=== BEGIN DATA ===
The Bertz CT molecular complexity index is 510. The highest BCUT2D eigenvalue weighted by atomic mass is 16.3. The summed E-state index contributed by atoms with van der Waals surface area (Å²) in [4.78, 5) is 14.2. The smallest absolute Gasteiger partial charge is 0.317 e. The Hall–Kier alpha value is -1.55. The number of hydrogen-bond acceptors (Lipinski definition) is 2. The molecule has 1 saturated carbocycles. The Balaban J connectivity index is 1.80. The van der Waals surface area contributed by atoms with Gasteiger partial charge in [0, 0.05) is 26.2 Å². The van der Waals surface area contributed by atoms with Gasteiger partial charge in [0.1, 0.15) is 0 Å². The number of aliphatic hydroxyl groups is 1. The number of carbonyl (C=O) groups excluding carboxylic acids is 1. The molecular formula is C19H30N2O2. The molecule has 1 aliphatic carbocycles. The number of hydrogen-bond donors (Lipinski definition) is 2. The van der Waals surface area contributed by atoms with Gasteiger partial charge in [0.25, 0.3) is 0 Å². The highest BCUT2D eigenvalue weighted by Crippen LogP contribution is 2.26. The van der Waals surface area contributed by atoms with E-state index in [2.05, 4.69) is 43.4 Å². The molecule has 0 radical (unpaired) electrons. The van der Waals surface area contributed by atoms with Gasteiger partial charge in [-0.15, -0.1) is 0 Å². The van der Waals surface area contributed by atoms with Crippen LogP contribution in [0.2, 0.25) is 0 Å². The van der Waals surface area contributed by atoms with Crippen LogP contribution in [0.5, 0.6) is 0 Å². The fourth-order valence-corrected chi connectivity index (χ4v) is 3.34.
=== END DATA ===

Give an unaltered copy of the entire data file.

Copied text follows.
The Bertz CT molecular complexity index is 510. The highest BCUT2D eigenvalue weighted by atomic mass is 16.3. The summed E-state index contributed by atoms with van der Waals surface area (Å²) in [4.78, 5) is 14.2. The smallest absolute Gasteiger partial charge is 0.317 e. The Hall–Kier alpha value is -1.55. The number of hydrogen-bond acceptors (Lipinski definition) is 2. The molecule has 1 saturated carbocycles. The Balaban J connectivity index is 1.80. The van der Waals surface area contributed by atoms with Gasteiger partial charge in [0, 0.05) is 26.2 Å². The van der Waals surface area contributed by atoms with Gasteiger partial charge in [0.1, 0.15) is 0 Å². The number of aliphatic hydroxyl groups is 1. The number of carbonyl (C=O) groups excluding carboxylic acids is 1. The molecular formula is C19H30N2O2. The molecule has 1 aliphatic carbocycles. The number of hydrogen-bond donors (Lipinski definition) is 2. The van der Waals surface area contributed by atoms with Gasteiger partial charge in [0.25, 0.3) is 0 Å². The highest BCUT2D eigenvalue weighted by Crippen LogP contribution is 2.26. The van der Waals surface area contributed by atoms with E-state index in [2.05, 4.69) is 43.4 Å². The molecule has 0 radical (unpaired) electrons. The van der Waals surface area contributed by atoms with Gasteiger partial charge in [-0.15, -0.1) is 0 Å². The van der Waals surface area contributed by atoms with Crippen LogP contribution in [0.2, 0.25) is 0 Å². The van der Waals surface area contributed by atoms with Crippen LogP contribution in [0.5, 0.6) is 0 Å². The fourth-order valence-corrected chi connectivity index (χ4v) is 3.34.